I own a lot of stuff.
Bought, received, collected, whichever term best applies: there's heaped mounds of it in the unlikliest of places. Much of it is books, and some of it is old board games. The rest is an eclectic grouping of 'things' which you'd think nobody in their right mind would keep and yet we all seem to have. Old papers from when I was an A level student, yearbooks, notes (I seem to be addicted to notebooks and cue cards), old extension cords and electrical gear, dead beard trimmers, batteries: all of them things that can easily be shoved in a drawer and forgotten about, which is precisely what happened to them.
It's so easy to let these things take over your life. Some of them have sentimental value, but most are just junk. At first they were in my rooms, then they got boxed and put somewhere else, and a lot are still at my parent's house including Tintins and Asterix, old toys and long forgotten memorabilia.
I've been slowly getting rid of it. I started with the books, all the ones I didn't think I'd read again or knew I could get electronic versions of. So while I do like Agatha Christie and Wodehouse, they went out the door in plain brown bags on their way to the charity market. One day I'll have the lot on kindle or the equivalent. I kept a few back on cover art grounds - the old White Circle paperbacks that date back to the 40s or 50s, practically worthless but fun to have around, things like that.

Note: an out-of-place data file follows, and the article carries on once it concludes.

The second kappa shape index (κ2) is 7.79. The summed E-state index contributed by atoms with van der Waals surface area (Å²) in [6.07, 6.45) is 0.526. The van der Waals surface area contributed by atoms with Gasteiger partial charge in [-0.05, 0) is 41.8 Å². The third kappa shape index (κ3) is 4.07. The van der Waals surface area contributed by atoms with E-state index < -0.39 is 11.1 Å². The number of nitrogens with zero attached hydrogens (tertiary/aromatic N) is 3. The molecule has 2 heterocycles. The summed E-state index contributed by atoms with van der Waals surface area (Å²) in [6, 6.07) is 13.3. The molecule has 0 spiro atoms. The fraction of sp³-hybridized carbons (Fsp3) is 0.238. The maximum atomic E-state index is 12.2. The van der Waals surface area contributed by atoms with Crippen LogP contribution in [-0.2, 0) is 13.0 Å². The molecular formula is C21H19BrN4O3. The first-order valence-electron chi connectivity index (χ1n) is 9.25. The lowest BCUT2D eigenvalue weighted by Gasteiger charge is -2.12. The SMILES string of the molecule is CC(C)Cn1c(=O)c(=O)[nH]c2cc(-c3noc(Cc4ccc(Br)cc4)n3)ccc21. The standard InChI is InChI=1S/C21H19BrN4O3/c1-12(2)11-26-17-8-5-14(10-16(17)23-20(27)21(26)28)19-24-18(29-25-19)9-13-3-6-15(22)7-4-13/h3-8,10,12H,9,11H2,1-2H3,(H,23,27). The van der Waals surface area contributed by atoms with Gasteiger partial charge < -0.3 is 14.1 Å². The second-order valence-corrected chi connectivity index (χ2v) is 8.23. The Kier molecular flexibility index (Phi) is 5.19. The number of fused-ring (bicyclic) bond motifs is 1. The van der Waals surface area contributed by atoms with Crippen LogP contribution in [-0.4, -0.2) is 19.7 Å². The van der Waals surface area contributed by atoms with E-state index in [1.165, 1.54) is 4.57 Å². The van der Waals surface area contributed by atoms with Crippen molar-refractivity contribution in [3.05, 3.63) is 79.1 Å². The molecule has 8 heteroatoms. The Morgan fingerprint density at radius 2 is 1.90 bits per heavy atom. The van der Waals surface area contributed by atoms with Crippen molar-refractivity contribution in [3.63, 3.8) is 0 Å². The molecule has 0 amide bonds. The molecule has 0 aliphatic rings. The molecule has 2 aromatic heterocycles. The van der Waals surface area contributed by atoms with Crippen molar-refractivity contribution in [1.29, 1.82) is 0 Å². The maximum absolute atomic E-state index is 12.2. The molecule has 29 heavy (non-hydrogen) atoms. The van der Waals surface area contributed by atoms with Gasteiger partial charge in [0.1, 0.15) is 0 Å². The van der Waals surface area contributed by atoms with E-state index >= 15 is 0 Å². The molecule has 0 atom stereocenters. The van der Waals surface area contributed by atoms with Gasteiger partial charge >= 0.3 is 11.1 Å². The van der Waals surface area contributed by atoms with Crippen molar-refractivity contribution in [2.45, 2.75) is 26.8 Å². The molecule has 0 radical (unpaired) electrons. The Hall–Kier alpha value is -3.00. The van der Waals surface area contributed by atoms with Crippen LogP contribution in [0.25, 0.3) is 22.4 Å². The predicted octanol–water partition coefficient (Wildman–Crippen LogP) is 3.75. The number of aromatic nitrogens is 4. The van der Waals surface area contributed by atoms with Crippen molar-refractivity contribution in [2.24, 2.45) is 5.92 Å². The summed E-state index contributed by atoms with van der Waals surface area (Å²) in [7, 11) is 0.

Oddly I've been less eager to tackle the real junk. All those piles of tat, old papers and school yearbooks, which by rights should be in the bin. I suppose it's because sorting through those won't be nearly as much fun as going through the book collection. When it's pure donkey work, motivation is hard to come by.
Today I went for board games. If I was still in the UK I might be tempted to save these for the next gaming convention and flog them at the bring and buy. I'm not, and the cost of shipping these things far outweighs their value even for the ebay crowd. So the old Judge Dredd RPG, Squad Leader, Cross of Iron and Richtofen's War among others are going the way of all things: off to the charity market, and thank heaven for Christmas. I loved these things once, but now the memories are distant and I doubt very much whether there's a local market for them here in Bermuda.
I suppose I ought to feel more sentimental about this, but I've seen too many people - hell, my brother's one of them - keep every single scrap of their lives like some kind of shrine to their past. The past is another country, and far away; there's no getting back to it, not even with a Tardis made out of faded school reports and half a board game you used to play when you were twelve.
So out the door it goes, and while it isn't quite good riddance, I shan't be sorry to see the back of it. Bon voyage, stuff! I hope you make someone else as happy as I was, once upon a time.